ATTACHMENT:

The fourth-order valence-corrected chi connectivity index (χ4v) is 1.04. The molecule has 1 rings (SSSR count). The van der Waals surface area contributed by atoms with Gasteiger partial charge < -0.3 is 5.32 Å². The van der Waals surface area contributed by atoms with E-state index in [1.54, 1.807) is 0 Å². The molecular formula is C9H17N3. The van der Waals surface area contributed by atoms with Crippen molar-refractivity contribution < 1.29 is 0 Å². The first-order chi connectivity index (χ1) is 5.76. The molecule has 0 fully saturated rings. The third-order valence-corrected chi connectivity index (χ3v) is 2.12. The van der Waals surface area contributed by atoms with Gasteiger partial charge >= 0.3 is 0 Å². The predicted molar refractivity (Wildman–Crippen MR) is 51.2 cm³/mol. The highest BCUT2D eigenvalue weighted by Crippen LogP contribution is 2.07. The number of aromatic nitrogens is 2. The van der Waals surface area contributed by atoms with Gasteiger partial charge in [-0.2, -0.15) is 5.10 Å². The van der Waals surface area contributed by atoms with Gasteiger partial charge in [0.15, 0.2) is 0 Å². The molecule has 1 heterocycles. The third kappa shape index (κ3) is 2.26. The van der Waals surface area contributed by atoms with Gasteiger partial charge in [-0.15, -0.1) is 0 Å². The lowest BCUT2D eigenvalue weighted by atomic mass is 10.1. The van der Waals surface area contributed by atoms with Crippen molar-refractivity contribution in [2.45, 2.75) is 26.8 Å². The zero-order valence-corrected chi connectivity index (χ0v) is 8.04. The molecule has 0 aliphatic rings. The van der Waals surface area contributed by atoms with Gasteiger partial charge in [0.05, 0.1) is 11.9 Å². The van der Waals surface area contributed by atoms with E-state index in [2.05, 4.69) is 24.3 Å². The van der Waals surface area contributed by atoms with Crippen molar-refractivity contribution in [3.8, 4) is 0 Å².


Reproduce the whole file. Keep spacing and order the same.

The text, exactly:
The fourth-order valence-corrected chi connectivity index (χ4v) is 1.04. The molecule has 1 rings (SSSR count). The van der Waals surface area contributed by atoms with Gasteiger partial charge < -0.3 is 5.32 Å². The van der Waals surface area contributed by atoms with E-state index in [1.54, 1.807) is 0 Å². The molecular formula is C9H17N3. The van der Waals surface area contributed by atoms with Crippen molar-refractivity contribution < 1.29 is 0 Å². The first-order chi connectivity index (χ1) is 5.76. The molecule has 0 fully saturated rings. The third-order valence-corrected chi connectivity index (χ3v) is 2.12. The van der Waals surface area contributed by atoms with Gasteiger partial charge >= 0.3 is 0 Å². The predicted molar refractivity (Wildman–Crippen MR) is 51.2 cm³/mol. The highest BCUT2D eigenvalue weighted by Crippen LogP contribution is 2.07. The number of aromatic nitrogens is 2. The van der Waals surface area contributed by atoms with Gasteiger partial charge in [-0.2, -0.15) is 5.10 Å². The van der Waals surface area contributed by atoms with Gasteiger partial charge in [0.15, 0.2) is 0 Å². The molecule has 1 heterocycles. The third kappa shape index (κ3) is 2.26. The van der Waals surface area contributed by atoms with Gasteiger partial charge in [-0.15, -0.1) is 0 Å². The lowest BCUT2D eigenvalue weighted by atomic mass is 10.1. The van der Waals surface area contributed by atoms with Crippen molar-refractivity contribution in [2.45, 2.75) is 26.8 Å². The zero-order valence-corrected chi connectivity index (χ0v) is 8.04. The molecule has 0 aliphatic rings. The van der Waals surface area contributed by atoms with Gasteiger partial charge in [0.05, 0.1) is 11.9 Å². The van der Waals surface area contributed by atoms with E-state index in [2.05, 4.69) is 24.3 Å². The van der Waals surface area contributed by atoms with Crippen molar-refractivity contribution in [3.8, 4) is 0 Å².